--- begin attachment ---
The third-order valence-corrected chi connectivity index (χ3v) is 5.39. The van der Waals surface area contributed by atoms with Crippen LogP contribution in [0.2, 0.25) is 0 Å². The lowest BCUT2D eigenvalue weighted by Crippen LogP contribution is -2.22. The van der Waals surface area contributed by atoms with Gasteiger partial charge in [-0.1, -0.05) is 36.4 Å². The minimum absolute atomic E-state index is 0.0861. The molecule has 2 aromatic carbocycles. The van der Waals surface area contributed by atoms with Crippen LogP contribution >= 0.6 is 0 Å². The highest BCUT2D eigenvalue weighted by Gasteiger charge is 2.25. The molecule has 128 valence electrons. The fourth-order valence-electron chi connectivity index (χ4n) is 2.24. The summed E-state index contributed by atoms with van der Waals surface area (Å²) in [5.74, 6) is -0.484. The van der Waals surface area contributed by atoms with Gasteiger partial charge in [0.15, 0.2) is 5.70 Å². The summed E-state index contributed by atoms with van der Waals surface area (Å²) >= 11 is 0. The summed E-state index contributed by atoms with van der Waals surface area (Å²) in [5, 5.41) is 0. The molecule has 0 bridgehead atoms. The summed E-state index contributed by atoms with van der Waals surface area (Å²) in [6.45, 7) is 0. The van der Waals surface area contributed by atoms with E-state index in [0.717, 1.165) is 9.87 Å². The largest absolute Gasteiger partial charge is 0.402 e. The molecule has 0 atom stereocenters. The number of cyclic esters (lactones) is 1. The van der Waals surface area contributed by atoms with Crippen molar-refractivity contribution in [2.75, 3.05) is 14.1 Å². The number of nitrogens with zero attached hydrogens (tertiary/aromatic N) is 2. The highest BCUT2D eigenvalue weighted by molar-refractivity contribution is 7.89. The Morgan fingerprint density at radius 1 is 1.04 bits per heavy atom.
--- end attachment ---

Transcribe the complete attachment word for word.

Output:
The third-order valence-corrected chi connectivity index (χ3v) is 5.39. The van der Waals surface area contributed by atoms with Crippen LogP contribution in [0.2, 0.25) is 0 Å². The lowest BCUT2D eigenvalue weighted by Crippen LogP contribution is -2.22. The van der Waals surface area contributed by atoms with Gasteiger partial charge in [-0.1, -0.05) is 36.4 Å². The minimum absolute atomic E-state index is 0.0861. The molecule has 2 aromatic carbocycles. The van der Waals surface area contributed by atoms with Crippen LogP contribution >= 0.6 is 0 Å². The highest BCUT2D eigenvalue weighted by Gasteiger charge is 2.25. The molecule has 128 valence electrons. The fourth-order valence-electron chi connectivity index (χ4n) is 2.24. The summed E-state index contributed by atoms with van der Waals surface area (Å²) in [5.74, 6) is -0.484. The van der Waals surface area contributed by atoms with Gasteiger partial charge in [0.15, 0.2) is 5.70 Å². The summed E-state index contributed by atoms with van der Waals surface area (Å²) >= 11 is 0. The summed E-state index contributed by atoms with van der Waals surface area (Å²) in [5, 5.41) is 0. The molecule has 0 bridgehead atoms. The summed E-state index contributed by atoms with van der Waals surface area (Å²) in [6.45, 7) is 0. The van der Waals surface area contributed by atoms with E-state index in [0.717, 1.165) is 9.87 Å². The largest absolute Gasteiger partial charge is 0.402 e. The molecule has 0 atom stereocenters. The number of cyclic esters (lactones) is 1. The van der Waals surface area contributed by atoms with Crippen molar-refractivity contribution in [2.75, 3.05) is 14.1 Å². The number of nitrogens with zero attached hydrogens (tertiary/aromatic N) is 2. The highest BCUT2D eigenvalue weighted by molar-refractivity contribution is 7.89. The Morgan fingerprint density at radius 1 is 1.04 bits per heavy atom.